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Mar 23, 2023

No Decision on China's SCO Summit Participation in India as Dates Not Yet Decided: Envoy

Chinese embassy’s Charge D’Affaires Ma Jia has said that the G-20 summit is unlikely to see a consensus over Ukraine.
Chinese embassy’s Charge D’Affaires Ma Jia at the briefing on March 22. Photo: Twitter/@China_Amb_India

New Delhi: China has not yet taken a decision on the participation of Chinese President Xi Jinping in the SCO summit after receiving the Indian invitation as the summit date is yet to be finalised, said Chinese embassy’s Charge D’Affaires Ma Jia, adding that the G-20 summit is unlikely to see a consensus over Ukraine.

In a briefing for the media on Thursday, March 22, Ma confirmed that China has received an official invite for both SCO and G-20 summit.

India is the chair for the two multilateral groups. While the G-20 summit will be held on September 9-10, there is no date yet for the SCO leaders’ meeting in the summer. India had first proposed the SCO summit in June, but New Delhi would want it postponed as the Indian prime minister, Narendra Modi, is travelling to the US for a state visit at the time.

If the Chinese President does visit India for the SCO summit, it will be his first meeting with PM Modi since the start of the military stand-off at eastern Ladakh on April-May 2020.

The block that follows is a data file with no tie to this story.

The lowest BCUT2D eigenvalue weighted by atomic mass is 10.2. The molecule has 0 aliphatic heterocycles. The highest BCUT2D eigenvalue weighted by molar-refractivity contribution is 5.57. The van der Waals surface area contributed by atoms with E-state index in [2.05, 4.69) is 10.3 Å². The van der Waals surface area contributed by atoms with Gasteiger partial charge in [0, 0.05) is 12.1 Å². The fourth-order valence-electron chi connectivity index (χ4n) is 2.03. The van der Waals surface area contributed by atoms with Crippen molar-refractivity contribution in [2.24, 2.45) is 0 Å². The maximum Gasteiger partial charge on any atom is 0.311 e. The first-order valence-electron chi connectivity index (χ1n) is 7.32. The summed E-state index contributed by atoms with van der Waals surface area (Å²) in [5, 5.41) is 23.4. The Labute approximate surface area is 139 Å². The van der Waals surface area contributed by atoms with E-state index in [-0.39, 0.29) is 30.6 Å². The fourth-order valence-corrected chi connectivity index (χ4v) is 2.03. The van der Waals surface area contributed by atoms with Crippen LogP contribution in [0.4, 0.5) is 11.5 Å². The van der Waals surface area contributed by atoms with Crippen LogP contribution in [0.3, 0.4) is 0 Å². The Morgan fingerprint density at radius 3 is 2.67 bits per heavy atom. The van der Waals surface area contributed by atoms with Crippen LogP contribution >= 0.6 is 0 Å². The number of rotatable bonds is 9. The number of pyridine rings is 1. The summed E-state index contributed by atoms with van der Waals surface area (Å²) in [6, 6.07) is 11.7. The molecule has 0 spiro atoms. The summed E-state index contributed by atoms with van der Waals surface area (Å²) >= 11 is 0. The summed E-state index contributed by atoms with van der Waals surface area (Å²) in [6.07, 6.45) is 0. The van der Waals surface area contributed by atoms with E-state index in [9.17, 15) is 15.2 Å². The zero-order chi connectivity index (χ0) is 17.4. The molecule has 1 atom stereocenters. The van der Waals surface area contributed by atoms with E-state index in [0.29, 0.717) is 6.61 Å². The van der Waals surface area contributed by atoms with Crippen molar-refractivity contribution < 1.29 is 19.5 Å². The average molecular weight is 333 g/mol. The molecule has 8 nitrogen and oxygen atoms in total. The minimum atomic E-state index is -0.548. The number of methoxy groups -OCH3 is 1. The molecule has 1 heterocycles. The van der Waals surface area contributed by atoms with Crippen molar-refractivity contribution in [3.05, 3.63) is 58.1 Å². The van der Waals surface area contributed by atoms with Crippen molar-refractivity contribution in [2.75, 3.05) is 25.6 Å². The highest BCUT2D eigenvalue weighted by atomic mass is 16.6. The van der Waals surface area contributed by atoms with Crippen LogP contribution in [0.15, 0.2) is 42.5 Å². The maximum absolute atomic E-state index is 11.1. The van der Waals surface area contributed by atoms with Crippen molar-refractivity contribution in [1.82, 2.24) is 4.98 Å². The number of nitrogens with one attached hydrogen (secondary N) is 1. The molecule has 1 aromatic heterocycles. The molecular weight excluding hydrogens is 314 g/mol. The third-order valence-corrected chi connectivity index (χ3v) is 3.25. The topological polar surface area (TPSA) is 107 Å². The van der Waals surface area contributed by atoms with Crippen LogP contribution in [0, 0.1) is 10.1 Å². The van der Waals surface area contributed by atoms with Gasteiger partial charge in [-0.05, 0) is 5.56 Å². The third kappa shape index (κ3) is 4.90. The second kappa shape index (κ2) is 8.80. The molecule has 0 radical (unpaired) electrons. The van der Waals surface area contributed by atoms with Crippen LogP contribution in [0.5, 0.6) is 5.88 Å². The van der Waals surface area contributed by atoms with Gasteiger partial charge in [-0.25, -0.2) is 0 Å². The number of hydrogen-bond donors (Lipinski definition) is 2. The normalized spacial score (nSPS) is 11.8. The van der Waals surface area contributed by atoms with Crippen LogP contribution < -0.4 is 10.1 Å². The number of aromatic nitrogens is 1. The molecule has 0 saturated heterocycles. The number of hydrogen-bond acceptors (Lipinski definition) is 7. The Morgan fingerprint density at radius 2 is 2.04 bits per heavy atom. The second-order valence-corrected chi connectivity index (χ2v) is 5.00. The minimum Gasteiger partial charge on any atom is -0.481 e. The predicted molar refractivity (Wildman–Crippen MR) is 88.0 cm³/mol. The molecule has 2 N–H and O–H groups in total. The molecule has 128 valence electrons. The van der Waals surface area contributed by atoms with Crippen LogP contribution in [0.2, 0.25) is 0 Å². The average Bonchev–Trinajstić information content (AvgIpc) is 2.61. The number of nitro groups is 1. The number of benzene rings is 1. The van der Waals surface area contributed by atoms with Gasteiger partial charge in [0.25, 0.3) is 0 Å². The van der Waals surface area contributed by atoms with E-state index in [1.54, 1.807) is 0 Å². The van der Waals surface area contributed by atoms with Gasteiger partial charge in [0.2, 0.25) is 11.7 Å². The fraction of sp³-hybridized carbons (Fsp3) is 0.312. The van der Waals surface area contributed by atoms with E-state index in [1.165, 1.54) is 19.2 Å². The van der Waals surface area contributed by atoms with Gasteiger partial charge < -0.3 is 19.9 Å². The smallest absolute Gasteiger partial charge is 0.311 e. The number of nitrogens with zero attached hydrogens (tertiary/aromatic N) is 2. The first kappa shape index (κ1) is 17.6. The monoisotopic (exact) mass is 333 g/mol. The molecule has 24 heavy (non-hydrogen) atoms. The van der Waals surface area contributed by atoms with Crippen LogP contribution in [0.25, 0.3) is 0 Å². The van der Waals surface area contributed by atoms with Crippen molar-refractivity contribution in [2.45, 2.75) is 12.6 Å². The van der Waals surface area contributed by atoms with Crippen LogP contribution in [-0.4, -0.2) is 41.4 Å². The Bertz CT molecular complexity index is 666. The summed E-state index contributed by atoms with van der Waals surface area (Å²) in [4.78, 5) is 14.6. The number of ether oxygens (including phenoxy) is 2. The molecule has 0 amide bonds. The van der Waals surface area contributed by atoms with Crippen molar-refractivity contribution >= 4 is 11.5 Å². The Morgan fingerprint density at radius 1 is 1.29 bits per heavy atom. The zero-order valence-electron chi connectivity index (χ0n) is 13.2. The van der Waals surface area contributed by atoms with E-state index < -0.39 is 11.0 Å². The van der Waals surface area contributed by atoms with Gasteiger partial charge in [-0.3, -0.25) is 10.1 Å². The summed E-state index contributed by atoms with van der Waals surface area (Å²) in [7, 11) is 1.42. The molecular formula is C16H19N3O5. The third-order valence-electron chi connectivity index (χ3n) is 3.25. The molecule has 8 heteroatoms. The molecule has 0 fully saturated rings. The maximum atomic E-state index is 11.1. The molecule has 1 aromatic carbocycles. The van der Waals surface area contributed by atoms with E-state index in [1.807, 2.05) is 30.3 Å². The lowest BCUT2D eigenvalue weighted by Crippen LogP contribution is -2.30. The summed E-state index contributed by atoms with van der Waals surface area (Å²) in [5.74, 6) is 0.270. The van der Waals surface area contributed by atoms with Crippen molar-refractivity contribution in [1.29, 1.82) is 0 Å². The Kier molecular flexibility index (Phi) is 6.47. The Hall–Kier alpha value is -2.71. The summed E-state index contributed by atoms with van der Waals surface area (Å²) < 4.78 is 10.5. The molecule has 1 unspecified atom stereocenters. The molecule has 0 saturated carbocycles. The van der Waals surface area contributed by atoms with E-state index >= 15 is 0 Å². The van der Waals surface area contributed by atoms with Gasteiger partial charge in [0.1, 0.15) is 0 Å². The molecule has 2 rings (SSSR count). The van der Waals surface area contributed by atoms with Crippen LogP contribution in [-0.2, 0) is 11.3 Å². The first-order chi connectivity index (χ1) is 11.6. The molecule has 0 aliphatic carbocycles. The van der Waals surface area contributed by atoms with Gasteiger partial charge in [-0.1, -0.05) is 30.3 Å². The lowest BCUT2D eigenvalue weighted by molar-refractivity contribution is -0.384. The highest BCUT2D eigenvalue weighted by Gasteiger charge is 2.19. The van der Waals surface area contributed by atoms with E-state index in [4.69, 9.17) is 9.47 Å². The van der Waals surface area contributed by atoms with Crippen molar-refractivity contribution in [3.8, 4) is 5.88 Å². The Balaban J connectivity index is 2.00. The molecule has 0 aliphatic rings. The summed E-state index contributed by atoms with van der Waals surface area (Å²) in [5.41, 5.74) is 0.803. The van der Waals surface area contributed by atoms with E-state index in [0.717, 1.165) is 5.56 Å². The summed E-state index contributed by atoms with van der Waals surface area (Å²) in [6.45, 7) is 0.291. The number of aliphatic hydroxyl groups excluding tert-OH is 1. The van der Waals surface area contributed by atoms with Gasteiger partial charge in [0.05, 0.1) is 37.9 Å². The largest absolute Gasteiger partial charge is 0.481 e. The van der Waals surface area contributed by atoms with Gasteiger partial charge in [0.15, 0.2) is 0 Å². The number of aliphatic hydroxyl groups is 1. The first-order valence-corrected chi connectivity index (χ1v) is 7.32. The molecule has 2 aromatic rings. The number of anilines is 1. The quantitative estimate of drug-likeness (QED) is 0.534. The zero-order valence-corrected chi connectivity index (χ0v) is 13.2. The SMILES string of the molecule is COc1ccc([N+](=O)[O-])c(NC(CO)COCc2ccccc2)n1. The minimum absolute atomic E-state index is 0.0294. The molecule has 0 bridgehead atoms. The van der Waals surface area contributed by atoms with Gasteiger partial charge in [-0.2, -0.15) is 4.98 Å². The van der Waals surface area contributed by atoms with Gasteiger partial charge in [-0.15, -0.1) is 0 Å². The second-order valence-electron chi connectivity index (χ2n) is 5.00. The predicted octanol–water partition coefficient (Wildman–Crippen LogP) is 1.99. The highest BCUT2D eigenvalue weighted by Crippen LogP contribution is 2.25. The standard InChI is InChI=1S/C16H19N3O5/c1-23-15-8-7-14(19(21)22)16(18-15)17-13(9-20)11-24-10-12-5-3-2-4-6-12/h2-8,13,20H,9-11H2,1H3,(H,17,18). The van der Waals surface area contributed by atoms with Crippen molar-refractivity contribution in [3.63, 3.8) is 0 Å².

Ma also indicated that it would be difficult to reach a consensus on Ukraine at the G-20 summit.

“As long as you are out of track and discussing prominent security issues on economic and financial platforms, it is very difficult to reach a consensus. In G20, we have this consensus principle. Even if one country does not agree, it is not a consensus,” she said.

She said the situation with regard to the Ukraine issue had “intensified” since the consensus at the G20 Summit at Bali and it was now “more difficult to reach the accommodation”, as per PTI.

Her remarks come against the backdrop of a joint statement issued following a meeting of Russian President Vladimir Putin and his Chinese counterpart Xi Jinping which referred to the politicisation of multilateral meetings. “The two sides strongly condemn politicisation of multilateral platforms and attempts by certain countries to cram extraneous issues into the agenda of multilateral platforms and dilute the primary tasks of relevant mechanisms,” said the joint statement.

In her opening remarks, Ma said the current situation on the border was stable. She noted that the two Asian neighbours were maintaining communication through the established channels – Working Mechanism for Consultation and Cooperation and the senior commander level meetings.

“There are difficulties, I have just said that. But, we have to face it. We are also confident that China and India do not want war. Neither of us wants a war. Neither of us wants confrontation along the border areas,” the top Chinese diplomat in India said, according to PTI.

She said the border issue has lived through history of many years, and it was not easy to reach an agreement. “That is why we keep on talking about it. We have to face the problems and we have to talk. I think the intention on both sides is to improve relations. Our two leaders already have consensus on that and I think we can find a way out,” said Ma.

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